Quantcast

Trail Dust: Duels once were way to resolve personal disputes

Print
Font Size:
Default font size
Larger font size

Posted: Friday, January 31, 2014 5:00 pm | Updated: 10:48 pm, Fri Jan 31, 2014.

In the years between our War for Independence and the Civil War, the practice of dueling flourished throughout the country. It traced back to medieval trials by combat to settle offenses to personal honor. A strict code of rules was observed by both parties.

Many of the most prominent men in America went to the dueling ground to “gain satisfaction” for some real or imagined insult. Best remembered is the duel of 1804, in which Secretary 0f the Treasury Alexander Hamilton was killed by Vice President Aaron Burr.

Subscription Required

An online service is needed to view this article in its entirety. You need an online service to view this article in its entirety.

Have an online subscription?

Login Now

Need an online subscription?

Subscribe

Login

You must login to view the full content on this page.

Thank you for reading 5 free articles on our site. You can come back at the end of your 30-day period for another 5 free articles, or you can get complete access to the online edition for $2.49 a week. If you need help, please contact our office at 505-986-3010 You need an online service to view this article in its entirety.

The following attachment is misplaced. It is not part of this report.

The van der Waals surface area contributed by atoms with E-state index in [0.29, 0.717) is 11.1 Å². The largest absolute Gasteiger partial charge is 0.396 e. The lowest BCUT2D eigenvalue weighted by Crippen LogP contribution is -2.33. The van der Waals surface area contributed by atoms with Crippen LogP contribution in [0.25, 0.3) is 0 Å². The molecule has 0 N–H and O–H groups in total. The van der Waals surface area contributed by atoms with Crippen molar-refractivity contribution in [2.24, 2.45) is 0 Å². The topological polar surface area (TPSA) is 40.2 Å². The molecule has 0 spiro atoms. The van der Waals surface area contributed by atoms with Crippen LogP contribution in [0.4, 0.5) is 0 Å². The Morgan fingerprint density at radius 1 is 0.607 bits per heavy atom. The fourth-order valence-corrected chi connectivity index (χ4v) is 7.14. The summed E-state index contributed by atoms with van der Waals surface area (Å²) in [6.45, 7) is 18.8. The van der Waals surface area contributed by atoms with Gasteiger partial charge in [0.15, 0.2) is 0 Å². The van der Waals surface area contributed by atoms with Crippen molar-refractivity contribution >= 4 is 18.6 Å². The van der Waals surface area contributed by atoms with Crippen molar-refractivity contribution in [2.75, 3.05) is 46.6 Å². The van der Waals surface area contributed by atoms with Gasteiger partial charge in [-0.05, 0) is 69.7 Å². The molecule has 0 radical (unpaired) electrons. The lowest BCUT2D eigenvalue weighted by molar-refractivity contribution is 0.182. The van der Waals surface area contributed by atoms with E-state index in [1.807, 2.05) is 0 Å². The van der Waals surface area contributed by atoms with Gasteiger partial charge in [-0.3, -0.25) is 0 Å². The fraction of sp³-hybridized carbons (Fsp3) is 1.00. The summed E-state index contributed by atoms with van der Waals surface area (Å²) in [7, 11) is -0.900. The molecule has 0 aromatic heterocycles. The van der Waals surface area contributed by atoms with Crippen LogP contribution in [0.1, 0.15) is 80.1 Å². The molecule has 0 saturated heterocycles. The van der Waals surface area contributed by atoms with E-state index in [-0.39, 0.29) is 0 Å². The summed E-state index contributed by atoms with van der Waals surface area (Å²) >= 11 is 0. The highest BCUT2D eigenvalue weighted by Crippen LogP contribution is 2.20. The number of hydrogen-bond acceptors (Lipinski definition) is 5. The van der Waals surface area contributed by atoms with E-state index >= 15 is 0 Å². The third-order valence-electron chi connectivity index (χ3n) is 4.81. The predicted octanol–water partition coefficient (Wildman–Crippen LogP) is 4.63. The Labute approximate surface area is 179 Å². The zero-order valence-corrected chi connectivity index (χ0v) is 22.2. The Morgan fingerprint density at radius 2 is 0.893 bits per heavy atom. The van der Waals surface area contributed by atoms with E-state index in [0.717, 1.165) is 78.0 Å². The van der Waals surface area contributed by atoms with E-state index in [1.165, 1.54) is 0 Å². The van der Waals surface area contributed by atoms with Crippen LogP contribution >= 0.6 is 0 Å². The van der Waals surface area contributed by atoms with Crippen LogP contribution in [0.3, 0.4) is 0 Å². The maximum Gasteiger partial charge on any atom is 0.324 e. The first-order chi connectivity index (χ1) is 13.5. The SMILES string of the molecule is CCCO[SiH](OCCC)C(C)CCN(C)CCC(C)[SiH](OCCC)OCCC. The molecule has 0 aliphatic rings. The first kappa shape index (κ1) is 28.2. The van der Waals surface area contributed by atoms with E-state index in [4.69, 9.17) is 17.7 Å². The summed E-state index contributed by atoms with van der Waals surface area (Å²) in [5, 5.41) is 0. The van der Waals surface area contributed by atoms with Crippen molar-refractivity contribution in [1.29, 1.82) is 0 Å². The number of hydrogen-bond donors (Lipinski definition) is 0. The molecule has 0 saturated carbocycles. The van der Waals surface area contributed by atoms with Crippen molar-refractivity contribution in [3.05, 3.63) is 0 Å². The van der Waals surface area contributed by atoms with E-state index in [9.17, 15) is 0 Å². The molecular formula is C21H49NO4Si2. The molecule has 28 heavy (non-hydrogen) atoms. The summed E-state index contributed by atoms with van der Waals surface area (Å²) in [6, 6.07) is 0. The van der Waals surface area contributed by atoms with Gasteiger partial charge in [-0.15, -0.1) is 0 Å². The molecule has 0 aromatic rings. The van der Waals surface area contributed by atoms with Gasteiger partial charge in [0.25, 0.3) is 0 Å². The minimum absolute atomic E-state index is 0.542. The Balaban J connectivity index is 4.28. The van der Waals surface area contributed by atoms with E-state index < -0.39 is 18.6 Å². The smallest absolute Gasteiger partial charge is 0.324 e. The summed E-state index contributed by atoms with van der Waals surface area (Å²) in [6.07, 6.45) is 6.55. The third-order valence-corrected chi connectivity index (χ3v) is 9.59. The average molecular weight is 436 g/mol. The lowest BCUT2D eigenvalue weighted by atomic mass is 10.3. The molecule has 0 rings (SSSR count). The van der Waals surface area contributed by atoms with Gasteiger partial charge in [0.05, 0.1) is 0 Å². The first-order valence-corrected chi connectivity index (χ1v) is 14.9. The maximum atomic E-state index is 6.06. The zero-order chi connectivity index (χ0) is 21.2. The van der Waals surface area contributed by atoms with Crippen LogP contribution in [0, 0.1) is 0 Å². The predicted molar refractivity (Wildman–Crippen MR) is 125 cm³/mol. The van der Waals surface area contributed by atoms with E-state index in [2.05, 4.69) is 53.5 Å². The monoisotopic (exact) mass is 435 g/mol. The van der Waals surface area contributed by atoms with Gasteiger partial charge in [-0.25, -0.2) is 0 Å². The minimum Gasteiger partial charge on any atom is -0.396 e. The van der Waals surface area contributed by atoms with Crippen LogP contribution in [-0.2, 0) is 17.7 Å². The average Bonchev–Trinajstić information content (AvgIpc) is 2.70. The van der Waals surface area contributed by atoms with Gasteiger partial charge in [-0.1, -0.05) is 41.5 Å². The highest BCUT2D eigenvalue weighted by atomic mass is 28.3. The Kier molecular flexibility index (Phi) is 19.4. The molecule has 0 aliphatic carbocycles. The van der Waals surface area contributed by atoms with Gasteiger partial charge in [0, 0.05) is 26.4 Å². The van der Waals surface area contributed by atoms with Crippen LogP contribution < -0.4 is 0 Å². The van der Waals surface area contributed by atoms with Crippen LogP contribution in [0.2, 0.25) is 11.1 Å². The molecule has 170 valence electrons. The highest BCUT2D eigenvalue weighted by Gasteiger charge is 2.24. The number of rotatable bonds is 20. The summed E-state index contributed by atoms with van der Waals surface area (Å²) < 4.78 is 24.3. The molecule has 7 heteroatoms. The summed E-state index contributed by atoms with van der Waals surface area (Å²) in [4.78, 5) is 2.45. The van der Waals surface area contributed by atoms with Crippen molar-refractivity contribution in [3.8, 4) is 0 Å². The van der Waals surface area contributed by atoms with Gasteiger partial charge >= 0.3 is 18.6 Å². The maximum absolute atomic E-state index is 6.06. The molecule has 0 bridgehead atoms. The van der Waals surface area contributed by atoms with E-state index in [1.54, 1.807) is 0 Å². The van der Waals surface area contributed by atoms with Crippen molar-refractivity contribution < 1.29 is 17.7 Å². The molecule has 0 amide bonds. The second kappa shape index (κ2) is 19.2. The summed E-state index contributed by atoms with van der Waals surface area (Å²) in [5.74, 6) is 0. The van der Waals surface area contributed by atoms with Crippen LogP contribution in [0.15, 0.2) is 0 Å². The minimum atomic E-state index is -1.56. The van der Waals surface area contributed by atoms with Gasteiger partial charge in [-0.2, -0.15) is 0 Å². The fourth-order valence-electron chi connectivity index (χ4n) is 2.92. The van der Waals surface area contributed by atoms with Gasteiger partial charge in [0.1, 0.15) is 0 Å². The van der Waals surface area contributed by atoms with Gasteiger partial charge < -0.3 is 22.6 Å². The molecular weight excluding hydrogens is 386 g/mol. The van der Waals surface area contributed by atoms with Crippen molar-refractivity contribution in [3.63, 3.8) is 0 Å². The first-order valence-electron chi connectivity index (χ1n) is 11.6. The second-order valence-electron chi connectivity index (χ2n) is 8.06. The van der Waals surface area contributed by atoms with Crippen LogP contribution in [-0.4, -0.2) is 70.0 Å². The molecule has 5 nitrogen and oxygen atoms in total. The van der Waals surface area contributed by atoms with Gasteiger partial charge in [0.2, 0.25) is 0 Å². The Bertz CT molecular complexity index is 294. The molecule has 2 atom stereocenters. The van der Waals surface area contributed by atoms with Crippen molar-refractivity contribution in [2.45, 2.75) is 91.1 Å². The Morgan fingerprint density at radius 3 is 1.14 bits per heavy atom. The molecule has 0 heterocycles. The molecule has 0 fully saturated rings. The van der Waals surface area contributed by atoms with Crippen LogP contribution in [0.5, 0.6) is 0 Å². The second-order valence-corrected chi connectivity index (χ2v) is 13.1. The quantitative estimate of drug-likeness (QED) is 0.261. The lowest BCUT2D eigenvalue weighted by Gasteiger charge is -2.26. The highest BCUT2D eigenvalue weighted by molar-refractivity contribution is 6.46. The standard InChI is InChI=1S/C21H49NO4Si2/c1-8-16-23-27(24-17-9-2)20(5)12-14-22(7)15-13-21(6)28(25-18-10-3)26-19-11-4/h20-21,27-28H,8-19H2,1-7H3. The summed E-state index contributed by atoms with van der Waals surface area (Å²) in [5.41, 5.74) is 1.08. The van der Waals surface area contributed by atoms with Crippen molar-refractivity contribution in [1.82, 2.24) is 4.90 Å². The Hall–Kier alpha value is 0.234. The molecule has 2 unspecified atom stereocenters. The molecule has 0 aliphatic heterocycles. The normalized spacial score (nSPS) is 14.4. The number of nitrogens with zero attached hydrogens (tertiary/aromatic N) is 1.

Have an online subscription?

Login Now

Need an online subscription?

Subscribe

Login

Rules of Conduct

  • 1 No Alias Commenters must use their real names.
  • 2 Keep it Clean. Please avoid obscene, vulgar, lewd, racist or sexually-oriented language.
  • 3 Don't Threaten or Abuse. Threats of harming another person will not be tolerated. and please turn off caps lock.
  • 4 Be Proactive. Use the 'Report' link on each comment to let us know of abusive posts.

Welcome to the discussion.

Follow The Santa Fe New Mexican

Today’s New Mexican, July 25, 2014

To view a replica of today's printed edition of The Santa Fe New Mexican, you must be a subscriber. Get complete access to the online edition, including the print replica, at our low rate of $2.49 a week. That's about the price of a cup of coffee. Or get online and home delivery of our print edition for $3.24. Click here for details.  

Advertisement